I met Vijay Tendulkar (Ten - as some of his young friends called him and he liked to sign-off on emails) only once. That was just a couple of years back, when I took him for an art exhibition by a group of young Bengali artists from Santiniketan – which he had agreed to inaugurate at the instance of a mutual friend.
We had arrived a little ahead of time at his tiny apartment near Sher-e-Punjab Society in Andheri East. But, there he was waiting for us – dressed in a crisp turquoise blue kurta and white churidar – a picture of calm and dignity. It was mid-monsoon and by the time we came down it was pouring. He was not keeping well even then – though I didn’t know it was myasthenia gravis. I was concerned as much for him as I was about his kurta getting wet – so offered to hold an umbrella and give him a hand for getting into the car. But, he declined both casually.
As we started in the car, he turned towards my companion and enquired - “now tell me about yourself”. Taken aback a bit – she said shyly, “I am just a house-wife”. “I wanted to know you and not what you do” – he snapped gently and I could immediately sense that a chord had been struck.
At the exhibition, he took time over every single painting – chatting up the artists. To me it was clear that he was doing it simply to encourage the young lot. By the end of it – they were so touched that one of them jumped up and plucked a painting off the wall and gifted it to him in a very spontaneous gesture.
On the way back, we talked about a lot of things. He comprehensively trashed the culturally challenged Indian media, lumped our leaders for not understanding the importance of the arts in the evolution of a nation, lamented at how the politicians have made a hash of New Bombay (he was a part of the committee alongwith Charles Correa which had originally conceived it )… but he was hopeful about the resurgence of Indian theatre and was particularly impressed by some new Marathi playwrights (one of them a young woman – whose name I forget ).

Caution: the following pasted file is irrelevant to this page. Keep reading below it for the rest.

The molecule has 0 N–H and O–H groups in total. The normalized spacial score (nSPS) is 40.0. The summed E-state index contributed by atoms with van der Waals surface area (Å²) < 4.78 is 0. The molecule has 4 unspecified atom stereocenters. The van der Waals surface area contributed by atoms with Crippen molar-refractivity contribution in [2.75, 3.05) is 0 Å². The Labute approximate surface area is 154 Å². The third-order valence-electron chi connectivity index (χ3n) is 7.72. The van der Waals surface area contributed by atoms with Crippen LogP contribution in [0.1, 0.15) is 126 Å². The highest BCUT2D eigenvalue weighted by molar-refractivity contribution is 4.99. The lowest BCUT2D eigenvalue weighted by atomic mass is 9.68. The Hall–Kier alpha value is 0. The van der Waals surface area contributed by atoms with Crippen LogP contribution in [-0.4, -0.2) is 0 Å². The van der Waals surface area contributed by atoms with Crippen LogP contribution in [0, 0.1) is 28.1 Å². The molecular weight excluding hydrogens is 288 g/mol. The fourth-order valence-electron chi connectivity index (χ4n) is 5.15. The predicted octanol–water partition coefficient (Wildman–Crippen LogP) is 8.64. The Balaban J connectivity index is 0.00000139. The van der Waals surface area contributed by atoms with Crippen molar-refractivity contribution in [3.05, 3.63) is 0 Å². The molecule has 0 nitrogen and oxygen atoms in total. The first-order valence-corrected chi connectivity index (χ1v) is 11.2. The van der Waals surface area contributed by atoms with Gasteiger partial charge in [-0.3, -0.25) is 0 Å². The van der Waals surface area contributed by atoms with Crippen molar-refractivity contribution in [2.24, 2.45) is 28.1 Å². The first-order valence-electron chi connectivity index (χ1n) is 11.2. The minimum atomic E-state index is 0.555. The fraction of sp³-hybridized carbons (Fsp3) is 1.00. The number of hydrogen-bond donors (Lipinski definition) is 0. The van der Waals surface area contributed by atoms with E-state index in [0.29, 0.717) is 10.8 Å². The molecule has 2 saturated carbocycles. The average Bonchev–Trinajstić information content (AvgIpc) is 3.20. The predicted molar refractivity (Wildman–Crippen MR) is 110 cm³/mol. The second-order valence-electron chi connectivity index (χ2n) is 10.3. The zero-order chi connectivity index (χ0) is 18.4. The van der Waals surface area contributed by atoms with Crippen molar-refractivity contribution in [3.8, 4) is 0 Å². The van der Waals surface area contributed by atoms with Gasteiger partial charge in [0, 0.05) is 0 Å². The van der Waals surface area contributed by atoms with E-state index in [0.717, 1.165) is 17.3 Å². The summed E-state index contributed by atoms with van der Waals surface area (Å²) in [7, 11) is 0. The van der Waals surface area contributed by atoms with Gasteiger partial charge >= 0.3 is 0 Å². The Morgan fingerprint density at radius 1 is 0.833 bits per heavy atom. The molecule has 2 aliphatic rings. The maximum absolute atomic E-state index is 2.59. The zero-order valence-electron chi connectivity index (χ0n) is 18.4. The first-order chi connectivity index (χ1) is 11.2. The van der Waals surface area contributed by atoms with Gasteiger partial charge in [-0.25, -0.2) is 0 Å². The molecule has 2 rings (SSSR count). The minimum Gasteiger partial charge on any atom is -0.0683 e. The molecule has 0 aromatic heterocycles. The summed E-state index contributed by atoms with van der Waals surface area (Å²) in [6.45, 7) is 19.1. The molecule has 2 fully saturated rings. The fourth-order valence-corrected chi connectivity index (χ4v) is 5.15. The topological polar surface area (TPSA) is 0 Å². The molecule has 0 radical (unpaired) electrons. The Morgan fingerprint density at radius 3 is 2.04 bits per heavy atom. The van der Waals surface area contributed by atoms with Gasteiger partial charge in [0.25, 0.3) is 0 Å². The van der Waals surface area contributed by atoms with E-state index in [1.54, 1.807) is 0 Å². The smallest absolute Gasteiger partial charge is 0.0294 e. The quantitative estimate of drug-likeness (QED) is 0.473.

While dropping him home I wanted to present him a bottle of Single Malt and a set of Swami Ranganathananda’s Gita Commentary that I had carried. The latter (“the Gita – in the light of modern needs and modern thoughts” ) is my favourite gift for many whom I consider to be of liberal intellectual disposition. He accepted the whiskey but was livid about the books. He kept them all the same – sensitive of my sentiments. I knew he was an agnostic but didn’t think he would have a problem with the Gita. I apologized and got up to leave. He came to see me off to the door and invited me to come over and share the whiskey with him sometime. He promised to visit - health permitting -my daughter's school in the Sahyadris. But Bombay being Bombay – I couldn’t make it again. Soon he started spending more time in Pune.
The newspapers wrote, he didn’t want a fuss over his death. He had borne the untimely passing away of his daughter (Priya) and son ( Raju - an ace photographer ) a few years ago with equanimity. He told a close associate a few days back that, he was content with his “innings” coming to an end and wished a “quiet exit” for himself. His Doctor said, he tried to keep his last days at the ICU normal , listening to music and watching movies on his laptop. He had left strict instructions that the press should not be informed of his death before he was cremated. He had said "no" to condolence meetings. Amol Palekar remarked, “he wanted space for himself and we should allow him that.” Now, I understand – he didn’t need to read the Gita because he truly lived it.
(Vijay Tendulkar passed away at a Pune hospital on Monday - the 19th of May, 2008. He was 80)